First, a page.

As expected, the newly hired Bill O'Brien will call his own plays and oversee the weekly game plan after the doing the same as Penn State's head coach over the past two seasons and, prior to that, as play-caller of the New England Patriots from 2009 to 2011.
Still, it's a mild surprise to see the Texans completely ignore the coordinator role, considering the heavy plate of tasks O'Brien will be asked to balance as a first-year NFL head coach. Even wunderkind Chip Kelly went so far as to hire an OC to help with his weekly slog of assignments last season.
Undoubtedly, O'Brien's cast of hand-picked aides will pitch in to break down tape and contribute to the scheme as part of a stripped-down offensive organization chart in Houston. It's an approach in sharp contrast to the Texans' in-state rivals, the Cowboys, who currently label Bill Callahan the team's offensive coordinator while housing Scott Linehan as a passing-game coordinator with play-calling duties -- clear as mud.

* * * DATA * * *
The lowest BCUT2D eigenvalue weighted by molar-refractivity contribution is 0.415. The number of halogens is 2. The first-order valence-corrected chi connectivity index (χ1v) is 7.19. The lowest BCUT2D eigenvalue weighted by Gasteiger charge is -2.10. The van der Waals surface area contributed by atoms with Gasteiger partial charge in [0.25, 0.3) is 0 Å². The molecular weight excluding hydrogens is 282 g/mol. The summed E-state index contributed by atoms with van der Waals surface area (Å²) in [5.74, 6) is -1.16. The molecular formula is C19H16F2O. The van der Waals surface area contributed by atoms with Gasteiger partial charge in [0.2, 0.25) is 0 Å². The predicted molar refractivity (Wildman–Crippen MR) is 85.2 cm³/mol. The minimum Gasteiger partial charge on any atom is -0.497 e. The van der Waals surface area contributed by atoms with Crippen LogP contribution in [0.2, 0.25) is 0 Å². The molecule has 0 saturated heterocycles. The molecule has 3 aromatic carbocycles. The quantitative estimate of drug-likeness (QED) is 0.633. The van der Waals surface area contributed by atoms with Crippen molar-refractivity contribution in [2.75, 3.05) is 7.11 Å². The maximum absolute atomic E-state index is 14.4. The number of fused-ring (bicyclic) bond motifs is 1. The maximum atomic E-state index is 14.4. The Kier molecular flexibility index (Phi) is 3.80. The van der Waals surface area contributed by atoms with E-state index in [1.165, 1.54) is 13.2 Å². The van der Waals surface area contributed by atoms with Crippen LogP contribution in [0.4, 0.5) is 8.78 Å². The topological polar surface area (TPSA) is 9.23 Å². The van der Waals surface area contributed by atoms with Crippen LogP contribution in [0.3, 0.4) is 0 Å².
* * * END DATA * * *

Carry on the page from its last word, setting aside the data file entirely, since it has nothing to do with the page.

O'Brien is opting for a direct approach: his offense, his quarterback of choice. With Matt Schaub almost certainly to be released, Houston is seen by many as a strong candidate to select a passer with the first overall pick in May's draft.
Assuming they do so -- whether it's Teddy Bridgewater of Louisville, Blake Bortles of Central Florida or even Texas A&M's Johnny Manziel -- the next Texans signal-caller will be attached at the hip with O'Brien from Day 1. He wouldn't have it any other way.